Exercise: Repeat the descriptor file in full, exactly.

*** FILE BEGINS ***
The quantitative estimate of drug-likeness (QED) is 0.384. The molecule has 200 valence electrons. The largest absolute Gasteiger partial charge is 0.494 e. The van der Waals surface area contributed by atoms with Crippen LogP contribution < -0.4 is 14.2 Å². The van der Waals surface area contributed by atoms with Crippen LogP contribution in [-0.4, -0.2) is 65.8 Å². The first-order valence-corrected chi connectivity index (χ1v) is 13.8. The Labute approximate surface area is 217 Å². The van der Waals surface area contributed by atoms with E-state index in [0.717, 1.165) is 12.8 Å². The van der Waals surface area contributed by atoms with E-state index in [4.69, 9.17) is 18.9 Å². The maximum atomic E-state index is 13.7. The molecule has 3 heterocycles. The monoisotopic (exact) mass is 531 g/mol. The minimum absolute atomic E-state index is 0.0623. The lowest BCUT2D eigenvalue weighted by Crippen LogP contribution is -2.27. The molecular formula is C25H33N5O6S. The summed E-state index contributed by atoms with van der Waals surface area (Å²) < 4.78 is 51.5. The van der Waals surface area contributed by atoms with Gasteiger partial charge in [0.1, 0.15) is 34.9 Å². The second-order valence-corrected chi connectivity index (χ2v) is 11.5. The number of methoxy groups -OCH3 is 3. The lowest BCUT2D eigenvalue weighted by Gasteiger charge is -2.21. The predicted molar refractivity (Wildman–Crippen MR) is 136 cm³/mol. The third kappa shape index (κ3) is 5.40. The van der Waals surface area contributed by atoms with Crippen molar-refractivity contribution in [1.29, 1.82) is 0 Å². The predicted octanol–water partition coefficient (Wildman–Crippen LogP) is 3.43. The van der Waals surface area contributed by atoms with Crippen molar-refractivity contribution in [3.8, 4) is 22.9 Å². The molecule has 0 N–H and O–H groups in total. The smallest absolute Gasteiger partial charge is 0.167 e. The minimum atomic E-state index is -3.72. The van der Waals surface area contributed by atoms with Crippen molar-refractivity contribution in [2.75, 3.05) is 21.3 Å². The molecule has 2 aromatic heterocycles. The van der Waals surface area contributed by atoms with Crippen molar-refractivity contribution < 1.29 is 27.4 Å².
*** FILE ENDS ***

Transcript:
The quantitative estimate of drug-likeness (QED) is 0.384. The molecule has 200 valence electrons. The largest absolute Gasteiger partial charge is 0.494 e. The van der Waals surface area contributed by atoms with Crippen LogP contribution < -0.4 is 14.2 Å². The van der Waals surface area contributed by atoms with Crippen LogP contribution in [-0.4, -0.2) is 65.8 Å². The first-order valence-corrected chi connectivity index (χ1v) is 13.8. The Labute approximate surface area is 217 Å². The van der Waals surface area contributed by atoms with E-state index in [0.717, 1.165) is 12.8 Å². The van der Waals surface area contributed by atoms with E-state index in [4.69, 9.17) is 18.9 Å². The maximum atomic E-state index is 13.7. The molecule has 3 heterocycles. The monoisotopic (exact) mass is 531 g/mol. The minimum absolute atomic E-state index is 0.0623. The lowest BCUT2D eigenvalue weighted by Crippen LogP contribution is -2.27. The molecular formula is C25H33N5O6S. The summed E-state index contributed by atoms with van der Waals surface area (Å²) < 4.78 is 51.5. The van der Waals surface area contributed by atoms with Gasteiger partial charge in [0.1, 0.15) is 34.9 Å². The second-order valence-corrected chi connectivity index (χ2v) is 11.5. The number of methoxy groups -OCH3 is 3. The lowest BCUT2D eigenvalue weighted by Gasteiger charge is -2.21. The predicted molar refractivity (Wildman–Crippen MR) is 136 cm³/mol. The third kappa shape index (κ3) is 5.40. The van der Waals surface area contributed by atoms with Crippen molar-refractivity contribution in [1.29, 1.82) is 0 Å². The predicted octanol–water partition coefficient (Wildman–Crippen LogP) is 3.43. The van der Waals surface area contributed by atoms with Crippen molar-refractivity contribution in [3.8, 4) is 22.9 Å². The molecule has 0 N–H and O–H groups in total. The smallest absolute Gasteiger partial charge is 0.167 e. The minimum atomic E-state index is -3.72. The van der Waals surface area contributed by atoms with Crippen molar-refractivity contribution in [2.75, 3.05) is 21.3 Å². The molecule has 2 aromatic heterocycles. The van der Waals surface area contributed by atoms with Crippen molar-refractivity contribution < 1.29 is 27.4 Å².